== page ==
Morgan Stanley is closing EUR shorts. Despite the universally strong reading of the US February labour market report, the USD came under broad selling pressure on Friday evening.


In line with our expectations, high yielding EM currencies have reversed last week’s corrective activities, breaking higher with the help of US real yields remaining benign keeping real yield differentials EM-supportive. However, we have been too pessimistic on the EUR, which gained against most crosses with falling oil prices and increasing EMU rate optimism pushing real and nominal yield differentials into the EUR’s favour. We are closing our EURGBP and EURUSD short positions in our FX Pulse portfolio despite ECB’s Jan Smets insisting that he didn’t signal a coming change to its policy mix last Thursday, because officials concluded that the outlook for inflation hadn’t improved much since December. These comments suggest that the ECB might be further from exiting its massive monetary stimulus than investors had anticipated – Morgan Stanley’s analysts states.

USD weakness

The USD trades increasingly like an oil currency with falling oil prices pushing the USD lower and the EUR higher. This reaction makes sense given the US taking increasingly the role of an oil swing producer with its anti- trust laws preventing its oil industry cooperating with OPEC and others trying to stabilise oil outside its market mechanism.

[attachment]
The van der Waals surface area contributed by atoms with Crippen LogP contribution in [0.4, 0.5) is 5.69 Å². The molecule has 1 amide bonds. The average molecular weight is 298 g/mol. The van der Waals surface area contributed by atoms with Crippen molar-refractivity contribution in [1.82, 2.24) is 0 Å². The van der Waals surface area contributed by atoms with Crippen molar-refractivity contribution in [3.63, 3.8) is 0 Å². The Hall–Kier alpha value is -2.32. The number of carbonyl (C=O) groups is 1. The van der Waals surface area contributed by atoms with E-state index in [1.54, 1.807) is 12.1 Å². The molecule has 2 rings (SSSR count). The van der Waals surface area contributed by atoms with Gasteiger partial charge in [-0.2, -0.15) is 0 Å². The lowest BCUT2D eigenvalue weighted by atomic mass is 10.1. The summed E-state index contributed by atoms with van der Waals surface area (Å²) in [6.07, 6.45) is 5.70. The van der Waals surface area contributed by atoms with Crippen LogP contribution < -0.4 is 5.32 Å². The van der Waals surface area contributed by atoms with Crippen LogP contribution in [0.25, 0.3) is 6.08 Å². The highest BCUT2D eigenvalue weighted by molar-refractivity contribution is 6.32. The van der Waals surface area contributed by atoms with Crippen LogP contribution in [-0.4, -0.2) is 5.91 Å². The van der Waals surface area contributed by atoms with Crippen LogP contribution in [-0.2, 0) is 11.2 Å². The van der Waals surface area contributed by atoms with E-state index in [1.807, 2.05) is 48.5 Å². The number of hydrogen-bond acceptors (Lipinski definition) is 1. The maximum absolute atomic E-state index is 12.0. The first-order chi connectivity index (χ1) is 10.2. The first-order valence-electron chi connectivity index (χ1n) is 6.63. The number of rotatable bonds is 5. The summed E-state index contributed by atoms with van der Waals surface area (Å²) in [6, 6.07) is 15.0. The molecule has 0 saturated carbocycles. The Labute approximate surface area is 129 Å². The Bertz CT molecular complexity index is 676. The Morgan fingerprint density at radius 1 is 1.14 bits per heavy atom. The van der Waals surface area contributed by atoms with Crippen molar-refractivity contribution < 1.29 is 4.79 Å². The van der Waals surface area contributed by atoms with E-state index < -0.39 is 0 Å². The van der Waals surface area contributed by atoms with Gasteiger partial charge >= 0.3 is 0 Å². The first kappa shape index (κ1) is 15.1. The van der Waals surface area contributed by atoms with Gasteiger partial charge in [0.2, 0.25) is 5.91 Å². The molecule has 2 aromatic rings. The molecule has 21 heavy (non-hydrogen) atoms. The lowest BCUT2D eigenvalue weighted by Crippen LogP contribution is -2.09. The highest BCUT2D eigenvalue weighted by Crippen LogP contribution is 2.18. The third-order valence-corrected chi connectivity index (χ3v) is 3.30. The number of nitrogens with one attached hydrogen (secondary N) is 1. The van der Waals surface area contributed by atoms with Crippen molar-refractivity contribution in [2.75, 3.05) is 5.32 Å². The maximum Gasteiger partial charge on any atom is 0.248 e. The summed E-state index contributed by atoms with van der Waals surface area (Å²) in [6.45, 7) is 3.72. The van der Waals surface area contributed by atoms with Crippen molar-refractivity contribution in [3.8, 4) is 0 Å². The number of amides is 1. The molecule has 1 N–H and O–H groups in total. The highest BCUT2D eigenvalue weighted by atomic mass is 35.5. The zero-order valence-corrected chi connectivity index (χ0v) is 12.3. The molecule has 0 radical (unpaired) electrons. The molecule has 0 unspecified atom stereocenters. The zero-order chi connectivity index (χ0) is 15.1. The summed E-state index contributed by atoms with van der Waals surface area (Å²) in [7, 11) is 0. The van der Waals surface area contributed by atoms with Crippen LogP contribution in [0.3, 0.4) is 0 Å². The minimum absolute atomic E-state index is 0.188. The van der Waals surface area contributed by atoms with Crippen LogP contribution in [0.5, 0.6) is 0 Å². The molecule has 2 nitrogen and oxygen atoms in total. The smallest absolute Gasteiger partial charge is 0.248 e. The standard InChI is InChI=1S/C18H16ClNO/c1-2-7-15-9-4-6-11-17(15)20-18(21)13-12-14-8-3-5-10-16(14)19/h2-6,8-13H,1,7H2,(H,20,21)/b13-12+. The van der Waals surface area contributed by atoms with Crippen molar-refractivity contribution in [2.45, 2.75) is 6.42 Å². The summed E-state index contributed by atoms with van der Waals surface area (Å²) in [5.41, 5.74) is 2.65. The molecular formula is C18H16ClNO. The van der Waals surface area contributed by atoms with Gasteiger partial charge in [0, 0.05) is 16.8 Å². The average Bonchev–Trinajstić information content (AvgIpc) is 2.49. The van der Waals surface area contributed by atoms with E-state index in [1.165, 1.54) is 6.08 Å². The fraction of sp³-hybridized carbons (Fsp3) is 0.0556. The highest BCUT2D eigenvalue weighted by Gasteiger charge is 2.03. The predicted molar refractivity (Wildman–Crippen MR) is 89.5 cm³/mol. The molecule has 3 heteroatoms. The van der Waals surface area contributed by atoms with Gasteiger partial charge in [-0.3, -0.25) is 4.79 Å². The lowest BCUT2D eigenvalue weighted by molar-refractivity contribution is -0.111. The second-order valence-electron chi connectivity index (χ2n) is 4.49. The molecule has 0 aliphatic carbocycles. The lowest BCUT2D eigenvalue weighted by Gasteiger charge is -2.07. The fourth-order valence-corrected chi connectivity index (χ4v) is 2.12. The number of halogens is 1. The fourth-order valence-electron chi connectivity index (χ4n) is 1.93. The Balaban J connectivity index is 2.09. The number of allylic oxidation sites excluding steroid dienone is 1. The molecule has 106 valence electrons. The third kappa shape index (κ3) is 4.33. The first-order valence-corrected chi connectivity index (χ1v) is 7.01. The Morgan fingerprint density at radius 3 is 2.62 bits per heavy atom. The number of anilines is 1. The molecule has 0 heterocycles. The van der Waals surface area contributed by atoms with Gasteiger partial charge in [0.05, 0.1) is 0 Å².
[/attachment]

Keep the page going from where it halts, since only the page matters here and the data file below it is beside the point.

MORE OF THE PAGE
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Currency reserves have stabilised globally, showing a surprise February rise in China with its sealed capital account helping. Markets are not only nervous about reserve holders allocating some of their incoming reserves away from the USD, the better reserve outlook suggests too that offshore USD liquidity has improved. The narrowing USD cross currency basis against the EUR and especially the JPY points towards better USD offshore liquidity too.

Trade Idea of the Week

We are expecting a moderate risk appetite set back with falling commodity price working as a catalyst. When risk appetite weakens then currencies benefiting from strong foreign balances benefit while currencies in need of capital imports tend to suffer. The AUD falls into the second category due to its AUD3.2trn foreign liabilities, while the SEK enjoys support due to Sweden’s 4.6% current account surplus. The Riksbank watches the ECB carefully. Any indication of the ECB considering tightening pushes Riksbank rate expectations even further as Sweden has progressed well ahead of EMU in its economic cycle. The AUD traders will watch recent China data releases with total social funding coming down from CNY3.7trn in January to CNY1.1 trn in February, suggesting that China’s monetary conditions have tightened which is a AUD negative. This risk to this trade is a rise in iron ore prices.

We like to sell AUD/SEK at 6.89 with a target of 6.60 and stop at 6.97.

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